- Run Fast
Bike hard. Punch the heavy bag. And we don’t mean your mother-in-law. A University of Missouri at Columbia study found that 33 minutes of high-intensity exercise helps lower stress levels more than working out at a moderate pace. What’s more, the benefits last as long as 90 minutes afterward.
- Listen to Music at Work
And make it the blandest playlist you can create. According to a study at Pennsylvania’s Wilkes University, Muzak lowers your stress levels at work, while also reducing the risk of the common cold. We knew Celine Dion had a purpose.
3. Drink more OJ
Researchers at the University of Alabama fed rats 200 milligrams of vitamin C twice a day and found that it nearly stopped the secretion of stress hormones. If it relaxes a rat, why not you? Two 8-ounce glasses of orange juice daily gives you the vitamin C you need.
- Shake it Out
When you’re facing that big-money putt, shake out your fingers, relieving the tension in your forearms, hands, and wrists and shifting your focus to the only thing you can control: your preshot routine. You won’t think about making—or missing—the shot, says Alan Goldberg, Ed.D., a sports-psychology consultant in Amherst, Massachusetts.
- Shut Up and Smile
Freaking out about a speech? Smile, look at the audience, and keep quiet for 2 seconds, says T.J. Walker, president of Media Training Worldwide. It’ll slow you down and create the impression that you’re relaxed and in control. The audience will then feel more comfortable, leading you to actually be relaxed and in control. Now start talking. Unless you’re a mime. In that case, as you were.
- Have Sex
Either with or without a partner. An orgasm releases beta-endorphins, the body’s natural, less punk-rock version of heroin, so you’ll definitely be feeling no pain, says Nuccitelli.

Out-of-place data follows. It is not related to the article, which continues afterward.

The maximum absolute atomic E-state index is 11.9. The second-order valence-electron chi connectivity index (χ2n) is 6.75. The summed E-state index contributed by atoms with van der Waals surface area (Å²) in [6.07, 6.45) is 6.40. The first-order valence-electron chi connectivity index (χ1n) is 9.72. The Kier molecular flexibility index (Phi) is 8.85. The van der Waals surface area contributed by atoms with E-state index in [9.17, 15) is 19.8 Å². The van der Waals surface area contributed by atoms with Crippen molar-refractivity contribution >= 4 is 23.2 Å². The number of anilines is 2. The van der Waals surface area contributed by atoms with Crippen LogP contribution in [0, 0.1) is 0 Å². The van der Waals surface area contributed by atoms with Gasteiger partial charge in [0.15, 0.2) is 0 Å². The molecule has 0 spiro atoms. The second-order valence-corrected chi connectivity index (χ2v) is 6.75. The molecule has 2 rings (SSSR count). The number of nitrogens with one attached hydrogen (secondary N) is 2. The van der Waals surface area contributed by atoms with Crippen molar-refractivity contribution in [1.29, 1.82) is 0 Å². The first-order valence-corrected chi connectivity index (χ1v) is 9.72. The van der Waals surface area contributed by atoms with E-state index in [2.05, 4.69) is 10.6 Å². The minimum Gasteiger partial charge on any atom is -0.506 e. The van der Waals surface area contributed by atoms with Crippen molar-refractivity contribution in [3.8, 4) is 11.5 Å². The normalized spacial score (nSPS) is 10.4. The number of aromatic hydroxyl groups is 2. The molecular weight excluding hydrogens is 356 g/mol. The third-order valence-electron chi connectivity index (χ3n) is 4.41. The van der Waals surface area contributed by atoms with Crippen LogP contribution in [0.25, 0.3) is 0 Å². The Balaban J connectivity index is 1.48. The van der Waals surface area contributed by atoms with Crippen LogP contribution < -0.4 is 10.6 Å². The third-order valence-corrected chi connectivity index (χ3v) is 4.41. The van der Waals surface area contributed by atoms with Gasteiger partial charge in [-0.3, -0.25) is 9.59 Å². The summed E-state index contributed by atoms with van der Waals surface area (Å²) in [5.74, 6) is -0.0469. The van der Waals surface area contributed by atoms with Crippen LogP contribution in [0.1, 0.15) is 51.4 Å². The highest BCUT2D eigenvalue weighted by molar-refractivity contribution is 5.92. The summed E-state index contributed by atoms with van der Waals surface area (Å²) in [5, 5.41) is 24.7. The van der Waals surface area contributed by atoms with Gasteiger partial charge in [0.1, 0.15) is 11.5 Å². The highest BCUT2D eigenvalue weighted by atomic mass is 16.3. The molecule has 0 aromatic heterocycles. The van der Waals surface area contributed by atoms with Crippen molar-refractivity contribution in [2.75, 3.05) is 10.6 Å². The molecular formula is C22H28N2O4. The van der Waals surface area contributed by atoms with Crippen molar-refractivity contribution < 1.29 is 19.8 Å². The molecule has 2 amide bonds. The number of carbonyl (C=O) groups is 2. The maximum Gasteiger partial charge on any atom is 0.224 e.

- Water a Plant
It’s nurturing, it doesn’t take up much space, and for 10 seconds, the world is not about you, which can be a huge psychological relief, says Elkin.
- Make a Schedule
If the boss suddenly dumps a big project on you, try not to say, “I can’t do this. I’m gonna get fired.” (Try particularly not to say this in front of your boss.) Instead, present him with a schedule outlining when things can be done. What was overwhelming is now under control and open to negotiation, says James Blumenthal, Ph.D., a psychologist at Duke University.
- Get Out of Debt Denial
Maxed-out MasterCard? Do the no-duh obvious: Meet with a financial planner. According to a Virginia Tech study, those who received credit counseling saw their overall stress level move from “severe” or “overwhelming” to “moderate” or “low” 1 year later.
- Go for a Swim
During the day, your legs collect pools of lymphatic fluid, an excess of which can make you uncomfortable and irritable—until you take a dip, says Dr. Liponis. “It squeezes all the lymphatic fluid back into your heart and out through your kidneys,” he says. Think of the post-swim pee as liquid stress leaving your body.